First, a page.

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Positive cultural radiators

18th October 2021

In the last few days an early morning gurgle, followed by a soft knocking has woken me from the deep slumber of the week before half term. The increasingly dark mornings and foggy drives to work have developed their own soundtrack. Radiators. In schools it is hard to find a caretaker across the country who fires up the boilers before half term – and rightly so. However, the battle of the thermostat in our homes is fought fiercely around these times – not least with price rise dramas playing out this winter.

What does this have to do with our schools and the trust I hear you ask? Radiators in a cultural sense are vital. Unlike our cast iron variety, we need them all year round, however they too come into their own in the darker months. Schools need cultural radiators and we need to encourage them. Who are the members of staff who radiate positivity, support and energy? Increasingly we are seeing the power of kindness radiators, those whose small acts of unprompted kindness turbo charge our colleagues when low. You know the characters, however often the photocopier jams, whenever the cover fairy comes to strike and whoever is having a tough day – they are always there. Always present. Always supportive. Either posing a solution and listening ear, a little note, a cuppa, sharing a snack or a warm smile. These colleagues and children are the life blood of our organisations. With multiple colleagues, large numbers of young people and rich curriculums we exist in complex organisations. We need our radiators to pick up our spirits, dispel negativity and keep us moving on the right track.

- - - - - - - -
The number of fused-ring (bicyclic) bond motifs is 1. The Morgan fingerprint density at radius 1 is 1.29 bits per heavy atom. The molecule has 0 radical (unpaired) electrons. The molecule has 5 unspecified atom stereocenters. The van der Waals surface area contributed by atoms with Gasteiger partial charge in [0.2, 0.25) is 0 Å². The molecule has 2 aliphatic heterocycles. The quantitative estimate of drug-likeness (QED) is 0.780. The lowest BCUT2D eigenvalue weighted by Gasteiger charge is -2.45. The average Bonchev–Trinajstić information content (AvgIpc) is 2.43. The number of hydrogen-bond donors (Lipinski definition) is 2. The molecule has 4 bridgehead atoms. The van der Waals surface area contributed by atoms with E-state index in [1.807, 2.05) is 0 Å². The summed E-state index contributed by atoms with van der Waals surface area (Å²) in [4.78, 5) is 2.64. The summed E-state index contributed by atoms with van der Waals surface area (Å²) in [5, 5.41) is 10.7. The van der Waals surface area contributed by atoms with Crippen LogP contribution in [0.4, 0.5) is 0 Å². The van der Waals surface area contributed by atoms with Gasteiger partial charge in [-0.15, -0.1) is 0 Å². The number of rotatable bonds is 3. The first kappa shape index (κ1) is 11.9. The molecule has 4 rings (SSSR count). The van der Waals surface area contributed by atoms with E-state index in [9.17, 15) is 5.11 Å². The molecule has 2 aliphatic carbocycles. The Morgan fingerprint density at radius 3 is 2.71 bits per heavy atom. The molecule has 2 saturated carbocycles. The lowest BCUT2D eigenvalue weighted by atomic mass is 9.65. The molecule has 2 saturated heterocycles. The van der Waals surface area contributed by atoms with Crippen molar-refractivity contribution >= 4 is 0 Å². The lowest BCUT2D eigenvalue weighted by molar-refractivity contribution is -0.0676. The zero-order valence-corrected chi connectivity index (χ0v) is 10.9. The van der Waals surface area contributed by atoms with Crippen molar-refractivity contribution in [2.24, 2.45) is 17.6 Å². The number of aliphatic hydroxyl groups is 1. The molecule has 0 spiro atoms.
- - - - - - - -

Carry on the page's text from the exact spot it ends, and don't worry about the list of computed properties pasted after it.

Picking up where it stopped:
People gather around cultural radiators too. In much the same way as our physical radiators tend to draw people towards them on a cold morning, our cultural radiators welcome us; as we seek out warmth, reassurance and support. We see this in the playground, the corridors, the staff room and canteen. We congregate around such people – they are culturally vital to our development and progression as a trust.

Sometimes radiators make noise. When firing up they might bang or crash or gurgle. It is important to recognise the sounds of support and positive radiation, as opposed to just noise. That said, it is quick to tell the difference – it’s all about how you are left feeling. Positive cultural radiators leave you supported and better placed to face the challenges of what lies ahead.

We need to promote and recognise this vital work. Place them in prominent positions in our organisations – give them space to spread their heat far and wide. That way we all benefit.

Jack Mayhew, CEO, Athena-GEP

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